Earlier this year, Google announced Project Ara, an ongoing research effort into designing a smartphone with modular components that can be easily removed and replaced as desired. Unlike a conventional handset, which comes pre-assembled and cannot be upgraded, the idea behind Ara is that you would purchase a basic 'shell' into which components - such as camera, processor, RAM, and the like - would slot in, and new modules could be bought to upgrade the device at will.
Google has big ambitions for the project and reportedly plans to launch it commercially at the beginning of next year, with the core shell of the device costing as little as $50. As The Next Web reports, the next step in moving towards launch is to get Ara into the hands of real-world users, and the company is now preparing to do just that.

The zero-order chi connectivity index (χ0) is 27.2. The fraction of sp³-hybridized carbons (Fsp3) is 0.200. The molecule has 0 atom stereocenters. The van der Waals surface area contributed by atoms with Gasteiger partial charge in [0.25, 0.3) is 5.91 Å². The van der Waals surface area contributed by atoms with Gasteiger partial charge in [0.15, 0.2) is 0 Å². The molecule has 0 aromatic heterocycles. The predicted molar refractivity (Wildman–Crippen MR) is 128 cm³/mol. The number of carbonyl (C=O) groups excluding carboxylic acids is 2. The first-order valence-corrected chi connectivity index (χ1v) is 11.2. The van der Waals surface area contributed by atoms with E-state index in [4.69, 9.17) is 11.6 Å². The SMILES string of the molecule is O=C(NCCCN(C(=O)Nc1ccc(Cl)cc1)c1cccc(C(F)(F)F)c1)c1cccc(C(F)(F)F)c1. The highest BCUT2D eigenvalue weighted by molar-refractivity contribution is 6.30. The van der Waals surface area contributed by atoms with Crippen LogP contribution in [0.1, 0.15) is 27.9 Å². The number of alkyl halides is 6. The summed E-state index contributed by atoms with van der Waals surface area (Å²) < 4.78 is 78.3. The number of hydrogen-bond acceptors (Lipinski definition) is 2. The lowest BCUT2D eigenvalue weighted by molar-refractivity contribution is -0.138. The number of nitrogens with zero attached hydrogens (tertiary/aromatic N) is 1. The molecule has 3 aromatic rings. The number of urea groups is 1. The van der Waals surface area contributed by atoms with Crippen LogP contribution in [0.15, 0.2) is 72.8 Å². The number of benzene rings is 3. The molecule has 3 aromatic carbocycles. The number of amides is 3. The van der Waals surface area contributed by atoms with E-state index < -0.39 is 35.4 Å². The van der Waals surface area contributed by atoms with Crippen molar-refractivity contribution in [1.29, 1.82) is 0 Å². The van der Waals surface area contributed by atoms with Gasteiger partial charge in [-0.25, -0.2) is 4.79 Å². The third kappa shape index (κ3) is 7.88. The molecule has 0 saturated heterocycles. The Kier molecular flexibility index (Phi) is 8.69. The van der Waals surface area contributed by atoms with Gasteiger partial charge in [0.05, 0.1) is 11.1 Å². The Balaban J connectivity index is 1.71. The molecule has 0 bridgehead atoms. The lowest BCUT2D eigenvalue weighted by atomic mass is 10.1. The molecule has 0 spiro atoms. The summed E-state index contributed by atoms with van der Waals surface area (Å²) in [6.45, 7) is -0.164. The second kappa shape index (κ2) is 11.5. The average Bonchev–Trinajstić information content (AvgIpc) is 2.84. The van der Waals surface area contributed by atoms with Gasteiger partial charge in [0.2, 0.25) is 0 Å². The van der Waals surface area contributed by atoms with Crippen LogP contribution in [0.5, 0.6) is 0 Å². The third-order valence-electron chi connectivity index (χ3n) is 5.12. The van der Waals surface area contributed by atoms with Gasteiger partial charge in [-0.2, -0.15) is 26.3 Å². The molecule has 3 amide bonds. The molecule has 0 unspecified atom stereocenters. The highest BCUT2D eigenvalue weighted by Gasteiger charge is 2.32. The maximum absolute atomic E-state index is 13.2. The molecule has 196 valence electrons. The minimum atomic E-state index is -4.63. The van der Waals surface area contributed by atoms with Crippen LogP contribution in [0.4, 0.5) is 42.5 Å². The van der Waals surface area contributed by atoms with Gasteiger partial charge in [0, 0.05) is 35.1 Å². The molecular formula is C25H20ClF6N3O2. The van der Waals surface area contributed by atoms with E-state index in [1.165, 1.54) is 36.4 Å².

Google says that over 90,000 people applied to be among the first to test the device, but of that number, just 100 have been selected to receive the handset. These 'Ara scouts' are located around the world, and the company says that their "passion and creativity were - and are - instrumental in turning an idea into a product".
The 100 scouts will receive the device free of charge, marking a change of approach compared with the company's Project Glass. Google continues to charge early adopters of Glass, known as 'Explorers', $1500 (or £1000 in the UK) for the privilege of helping it to refine the product in its "open beta".